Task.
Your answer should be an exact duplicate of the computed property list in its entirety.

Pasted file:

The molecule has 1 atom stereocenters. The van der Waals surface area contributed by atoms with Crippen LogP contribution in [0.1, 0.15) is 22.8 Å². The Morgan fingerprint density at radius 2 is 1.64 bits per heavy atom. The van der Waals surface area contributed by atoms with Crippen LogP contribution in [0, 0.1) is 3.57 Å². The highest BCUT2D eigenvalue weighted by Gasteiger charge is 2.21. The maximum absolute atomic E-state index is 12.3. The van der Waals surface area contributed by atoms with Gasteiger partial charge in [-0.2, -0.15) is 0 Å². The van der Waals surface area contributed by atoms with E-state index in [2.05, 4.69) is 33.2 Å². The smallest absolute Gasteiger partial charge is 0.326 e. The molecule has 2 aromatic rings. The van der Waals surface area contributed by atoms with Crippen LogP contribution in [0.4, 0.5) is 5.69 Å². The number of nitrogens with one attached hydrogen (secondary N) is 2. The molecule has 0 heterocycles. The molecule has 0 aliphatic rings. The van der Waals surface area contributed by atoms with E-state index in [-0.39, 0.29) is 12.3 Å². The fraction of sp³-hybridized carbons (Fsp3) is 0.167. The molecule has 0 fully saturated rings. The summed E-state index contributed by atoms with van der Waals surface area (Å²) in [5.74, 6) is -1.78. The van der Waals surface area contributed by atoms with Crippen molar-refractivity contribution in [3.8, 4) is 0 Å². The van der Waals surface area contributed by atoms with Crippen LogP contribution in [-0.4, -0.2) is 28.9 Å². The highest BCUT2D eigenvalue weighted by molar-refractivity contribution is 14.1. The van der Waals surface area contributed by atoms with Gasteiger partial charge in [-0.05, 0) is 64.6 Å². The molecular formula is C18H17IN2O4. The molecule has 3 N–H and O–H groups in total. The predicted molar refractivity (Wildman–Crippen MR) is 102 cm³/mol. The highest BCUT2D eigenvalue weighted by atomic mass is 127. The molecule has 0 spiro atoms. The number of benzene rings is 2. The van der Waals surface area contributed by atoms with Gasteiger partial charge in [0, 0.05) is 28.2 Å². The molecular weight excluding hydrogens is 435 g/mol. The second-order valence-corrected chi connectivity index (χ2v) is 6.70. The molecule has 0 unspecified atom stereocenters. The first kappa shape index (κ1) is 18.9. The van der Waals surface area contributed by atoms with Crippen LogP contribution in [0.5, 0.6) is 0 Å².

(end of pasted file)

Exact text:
The molecule has 1 atom stereocenters. The van der Waals surface area contributed by atoms with Crippen LogP contribution in [0.1, 0.15) is 22.8 Å². The Morgan fingerprint density at radius 2 is 1.64 bits per heavy atom. The van der Waals surface area contributed by atoms with Crippen LogP contribution in [0, 0.1) is 3.57 Å². The highest BCUT2D eigenvalue weighted by Gasteiger charge is 2.21. The maximum absolute atomic E-state index is 12.3. The van der Waals surface area contributed by atoms with Gasteiger partial charge in [-0.2, -0.15) is 0 Å². The van der Waals surface area contributed by atoms with E-state index in [2.05, 4.69) is 33.2 Å². The smallest absolute Gasteiger partial charge is 0.326 e. The molecule has 2 aromatic rings. The van der Waals surface area contributed by atoms with Crippen LogP contribution in [0.4, 0.5) is 5.69 Å². The number of nitrogens with one attached hydrogen (secondary N) is 2. The molecule has 0 heterocycles. The molecule has 0 aliphatic rings. The van der Waals surface area contributed by atoms with E-state index in [-0.39, 0.29) is 12.3 Å². The fraction of sp³-hybridized carbons (Fsp3) is 0.167. The molecule has 0 fully saturated rings. The summed E-state index contributed by atoms with van der Waals surface area (Å²) in [5.74, 6) is -1.78. The van der Waals surface area contributed by atoms with Crippen molar-refractivity contribution in [3.8, 4) is 0 Å². The van der Waals surface area contributed by atoms with Crippen LogP contribution in [-0.4, -0.2) is 28.9 Å². The highest BCUT2D eigenvalue weighted by molar-refractivity contribution is 14.1. The van der Waals surface area contributed by atoms with Gasteiger partial charge in [-0.05, 0) is 64.6 Å². The molecular formula is C18H17IN2O4. The molecule has 3 N–H and O–H groups in total. The predicted molar refractivity (Wildman–Crippen MR) is 102 cm³/mol. The highest BCUT2D eigenvalue weighted by atomic mass is 127. The molecule has 0 spiro atoms. The number of benzene rings is 2. The van der Waals surface area contributed by atoms with Gasteiger partial charge in [0, 0.05) is 28.2 Å². The molecular weight excluding hydrogens is 435 g/mol. The second-order valence-corrected chi connectivity index (χ2v) is 6.70. The molecule has 0 unspecified atom stereocenters. The first kappa shape index (κ1) is 18.9. The van der Waals surface area contributed by atoms with Crippen LogP contribution in [0.5, 0.6) is 0 Å².